The women who make the tapestries are the strongest, and they’re so fun and so loving. They spoke a lot about the significance of culture and shame, and the movement towards the cities. Everything is in this container of joy, and there’s politics and fighting and there’s all of that. One of the first words people learn in Shipibo is “beautiful”: “thank you beautiful woman.” It was a really loving exchange.

How does trade like this operate in comparison to purchases in Western culture?

It’s clear that the single most important thing when doing business with indigenous communities is establishing a relationship with them. This should be true for all business, but it especially stands out in cross-cultural negotiations like this. The relationship comes first, and all negotiations and purchases come second. Our intentions with this family were to support them financially; to support the strong medicine lineage they are carrying and teaching to others, both Shipibo and Western; to buy embroidery work directly from a family with a strong medicine tradition, and to support The Assemblage in bringing the vision to life.

At first, the intentions were lost in translation. We had organized the visit to this family with one of the brothers, who wasn’t there when we visited, and with one of the long-term apprentices and helpers of the family. The ladies, who are the ones who make all the embroidered things, thought that we were buying so many telas to resell at a profit. When we explained to them who we were buying for, why we were buying, and where all the telas were going, they were very supportive of the project.

We sat in ceremony with them, and it was hugely important in developing the relationship. Both of us learned a lot about the significance of the telas, the bigger picture of the whole project, and the beauty and importance of the way this is all happening. We all got to clean out doubt, fear, mistrust that could get in the way of the bigger manifestation of things.

You speak quite a bit about the warmth you felt in visiting the market, and the female artisans you met. What about it made the experience so heartfelt?

There were probably a hundred mothers and daughters there, and they brought whatever they had on hand of their traditional embroidery and beadwork. The market kept growing and growing, with little girls, mamas, and abuelas wearing the traditional Shipiba outfits with the embroidered faldas, frilly shirts, and the traditional haircuts with blunt bangs across their foreheads. We bought something from every single person who showed up. We were told that there has never been a market like that in their community (there was never a market like the one in the previous family, either).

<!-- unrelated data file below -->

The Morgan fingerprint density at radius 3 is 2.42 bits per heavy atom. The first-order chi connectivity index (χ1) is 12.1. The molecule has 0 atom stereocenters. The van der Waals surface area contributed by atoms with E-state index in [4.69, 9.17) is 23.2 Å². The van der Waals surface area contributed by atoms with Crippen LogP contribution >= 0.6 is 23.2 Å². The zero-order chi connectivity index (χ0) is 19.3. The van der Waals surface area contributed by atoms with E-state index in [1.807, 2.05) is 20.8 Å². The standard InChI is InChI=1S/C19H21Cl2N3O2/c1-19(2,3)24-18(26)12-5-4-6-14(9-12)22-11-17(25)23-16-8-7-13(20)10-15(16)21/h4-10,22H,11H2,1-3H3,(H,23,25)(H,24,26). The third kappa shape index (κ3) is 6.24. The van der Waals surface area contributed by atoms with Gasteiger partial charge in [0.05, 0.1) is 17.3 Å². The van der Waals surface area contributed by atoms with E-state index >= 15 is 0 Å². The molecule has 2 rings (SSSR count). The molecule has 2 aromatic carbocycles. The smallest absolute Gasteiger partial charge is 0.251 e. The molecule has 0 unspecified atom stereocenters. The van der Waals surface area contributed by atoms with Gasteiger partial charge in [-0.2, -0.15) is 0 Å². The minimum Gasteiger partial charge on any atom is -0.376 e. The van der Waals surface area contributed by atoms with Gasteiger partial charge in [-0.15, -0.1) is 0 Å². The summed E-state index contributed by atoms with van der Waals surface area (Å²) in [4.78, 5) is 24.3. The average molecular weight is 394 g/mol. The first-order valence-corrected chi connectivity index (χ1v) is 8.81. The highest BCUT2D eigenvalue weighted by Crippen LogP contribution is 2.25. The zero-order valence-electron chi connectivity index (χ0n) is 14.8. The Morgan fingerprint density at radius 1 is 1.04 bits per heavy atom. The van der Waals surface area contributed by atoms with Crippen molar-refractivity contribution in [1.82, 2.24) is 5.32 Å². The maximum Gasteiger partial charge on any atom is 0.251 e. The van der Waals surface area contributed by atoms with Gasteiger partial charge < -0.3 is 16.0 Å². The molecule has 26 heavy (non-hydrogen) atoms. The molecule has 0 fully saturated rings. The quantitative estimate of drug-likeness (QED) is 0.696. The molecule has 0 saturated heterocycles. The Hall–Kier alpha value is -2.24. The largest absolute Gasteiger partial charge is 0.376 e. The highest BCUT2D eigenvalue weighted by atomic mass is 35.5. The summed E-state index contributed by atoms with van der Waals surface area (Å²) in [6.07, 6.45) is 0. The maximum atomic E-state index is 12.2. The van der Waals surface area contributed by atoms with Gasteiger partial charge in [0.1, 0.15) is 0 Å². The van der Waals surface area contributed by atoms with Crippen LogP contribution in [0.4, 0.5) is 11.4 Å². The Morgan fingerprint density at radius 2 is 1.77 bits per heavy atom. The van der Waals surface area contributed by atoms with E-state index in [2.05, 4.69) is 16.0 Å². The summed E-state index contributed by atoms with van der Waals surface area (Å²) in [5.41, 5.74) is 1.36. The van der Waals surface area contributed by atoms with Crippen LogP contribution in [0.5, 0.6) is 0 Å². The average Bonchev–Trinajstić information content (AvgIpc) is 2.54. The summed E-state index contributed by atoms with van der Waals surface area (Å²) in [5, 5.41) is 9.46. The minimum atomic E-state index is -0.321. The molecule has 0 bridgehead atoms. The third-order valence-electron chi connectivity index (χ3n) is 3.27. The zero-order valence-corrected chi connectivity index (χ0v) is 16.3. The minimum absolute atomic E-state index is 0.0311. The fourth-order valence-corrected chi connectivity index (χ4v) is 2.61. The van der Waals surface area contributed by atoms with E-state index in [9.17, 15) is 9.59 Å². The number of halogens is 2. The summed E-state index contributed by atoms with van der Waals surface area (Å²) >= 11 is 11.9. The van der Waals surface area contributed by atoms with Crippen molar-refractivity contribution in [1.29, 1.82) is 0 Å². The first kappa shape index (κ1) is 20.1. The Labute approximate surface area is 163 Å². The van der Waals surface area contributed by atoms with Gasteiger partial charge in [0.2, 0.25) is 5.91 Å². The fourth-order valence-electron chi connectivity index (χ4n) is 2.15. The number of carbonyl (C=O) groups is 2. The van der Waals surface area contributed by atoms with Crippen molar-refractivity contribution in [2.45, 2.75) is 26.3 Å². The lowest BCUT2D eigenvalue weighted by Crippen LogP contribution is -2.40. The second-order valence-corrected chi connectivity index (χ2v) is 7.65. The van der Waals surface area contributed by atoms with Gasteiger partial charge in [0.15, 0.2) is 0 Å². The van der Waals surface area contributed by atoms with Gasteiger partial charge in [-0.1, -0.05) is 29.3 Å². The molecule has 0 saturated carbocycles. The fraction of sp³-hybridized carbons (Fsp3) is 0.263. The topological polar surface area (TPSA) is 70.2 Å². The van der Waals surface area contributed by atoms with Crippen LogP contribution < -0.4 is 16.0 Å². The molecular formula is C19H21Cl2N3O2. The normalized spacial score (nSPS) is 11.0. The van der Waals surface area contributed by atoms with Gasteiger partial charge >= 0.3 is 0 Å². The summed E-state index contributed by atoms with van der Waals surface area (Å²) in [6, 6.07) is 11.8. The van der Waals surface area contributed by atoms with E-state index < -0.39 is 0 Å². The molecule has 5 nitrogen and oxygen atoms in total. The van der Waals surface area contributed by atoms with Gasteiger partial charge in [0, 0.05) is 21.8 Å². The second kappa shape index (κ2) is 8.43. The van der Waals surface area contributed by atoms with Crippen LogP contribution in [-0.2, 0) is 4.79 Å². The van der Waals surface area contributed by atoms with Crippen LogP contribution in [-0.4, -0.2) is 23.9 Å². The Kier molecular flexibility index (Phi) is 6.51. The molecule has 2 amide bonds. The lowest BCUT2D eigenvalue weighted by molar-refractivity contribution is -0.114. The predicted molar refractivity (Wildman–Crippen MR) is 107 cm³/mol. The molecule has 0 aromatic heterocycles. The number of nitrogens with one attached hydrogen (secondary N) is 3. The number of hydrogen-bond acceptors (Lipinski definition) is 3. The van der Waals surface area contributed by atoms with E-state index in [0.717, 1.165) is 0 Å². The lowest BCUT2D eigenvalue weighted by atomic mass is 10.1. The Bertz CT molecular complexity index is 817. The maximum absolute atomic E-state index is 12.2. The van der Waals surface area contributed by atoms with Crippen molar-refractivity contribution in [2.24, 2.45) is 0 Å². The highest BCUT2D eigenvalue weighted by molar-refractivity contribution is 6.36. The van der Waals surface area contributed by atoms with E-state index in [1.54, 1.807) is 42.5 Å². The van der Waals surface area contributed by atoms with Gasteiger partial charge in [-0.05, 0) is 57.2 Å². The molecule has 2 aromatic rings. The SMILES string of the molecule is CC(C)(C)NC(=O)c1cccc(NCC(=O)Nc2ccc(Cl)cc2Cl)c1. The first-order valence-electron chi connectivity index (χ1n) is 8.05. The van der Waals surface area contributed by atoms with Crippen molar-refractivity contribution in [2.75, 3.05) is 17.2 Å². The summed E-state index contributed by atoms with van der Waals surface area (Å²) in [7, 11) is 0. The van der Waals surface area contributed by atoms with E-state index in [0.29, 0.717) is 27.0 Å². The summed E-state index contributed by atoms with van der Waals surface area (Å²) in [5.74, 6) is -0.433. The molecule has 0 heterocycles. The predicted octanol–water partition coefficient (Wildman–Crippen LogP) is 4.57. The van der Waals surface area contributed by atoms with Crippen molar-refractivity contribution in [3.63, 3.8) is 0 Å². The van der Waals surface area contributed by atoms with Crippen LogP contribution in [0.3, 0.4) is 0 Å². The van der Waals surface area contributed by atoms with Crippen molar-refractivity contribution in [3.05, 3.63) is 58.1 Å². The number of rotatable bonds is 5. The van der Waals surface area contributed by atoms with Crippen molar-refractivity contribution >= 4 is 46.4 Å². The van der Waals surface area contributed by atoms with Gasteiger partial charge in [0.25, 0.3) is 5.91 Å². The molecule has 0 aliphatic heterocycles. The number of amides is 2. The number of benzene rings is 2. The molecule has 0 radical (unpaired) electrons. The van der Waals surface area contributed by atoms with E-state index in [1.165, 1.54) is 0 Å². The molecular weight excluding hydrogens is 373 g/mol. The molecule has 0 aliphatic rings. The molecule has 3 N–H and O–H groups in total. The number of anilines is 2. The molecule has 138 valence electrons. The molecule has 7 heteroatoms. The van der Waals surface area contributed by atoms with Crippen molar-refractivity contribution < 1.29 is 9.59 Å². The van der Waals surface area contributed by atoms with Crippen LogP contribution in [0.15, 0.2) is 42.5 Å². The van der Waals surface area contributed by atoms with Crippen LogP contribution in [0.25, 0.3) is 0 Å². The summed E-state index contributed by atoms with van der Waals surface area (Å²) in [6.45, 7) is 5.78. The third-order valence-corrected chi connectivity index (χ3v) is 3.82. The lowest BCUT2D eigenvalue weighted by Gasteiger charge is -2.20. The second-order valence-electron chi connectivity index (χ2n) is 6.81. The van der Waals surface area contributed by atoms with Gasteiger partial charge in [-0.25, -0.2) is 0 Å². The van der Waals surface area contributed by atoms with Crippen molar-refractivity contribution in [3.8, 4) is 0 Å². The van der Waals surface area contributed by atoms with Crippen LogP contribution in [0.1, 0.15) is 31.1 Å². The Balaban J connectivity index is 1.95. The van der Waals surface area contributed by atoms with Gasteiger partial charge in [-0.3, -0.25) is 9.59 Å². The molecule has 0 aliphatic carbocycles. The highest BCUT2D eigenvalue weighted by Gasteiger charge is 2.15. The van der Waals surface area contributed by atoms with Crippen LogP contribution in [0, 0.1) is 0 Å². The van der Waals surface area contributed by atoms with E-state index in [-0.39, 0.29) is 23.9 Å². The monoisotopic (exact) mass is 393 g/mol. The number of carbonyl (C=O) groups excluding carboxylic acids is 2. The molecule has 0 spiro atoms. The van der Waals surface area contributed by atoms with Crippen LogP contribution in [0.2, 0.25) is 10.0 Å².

This one was special in a totally different kind of way in that it benefitted so many people. The poverty rate is high there; there’s a strong sense of community (complete with community politics), love, and sharing, but also illness and poor sanitation.

This is where the majority of the gifts come from. Embroidery is by far the most common traditional handicraft, and so we bought a lot of small pieces, some bigger pieces, and a few random things that we weren’t sure where they’d fit but some of the mamas showed up with only one item, so we bought them. Some of the embroidery work is outstanding; the smaller pieces (mostly on brown cloth) incorporate a lot of the antique style of work (more square/right angles), and each item represents an exchange with a member of the community that supports them and their traditional work directly. There isn’t work for most of the people, and their embroidery is one of the ways they can make money to support themselves and their families.

The number one question we got asked, repeatedly: When are you coming back?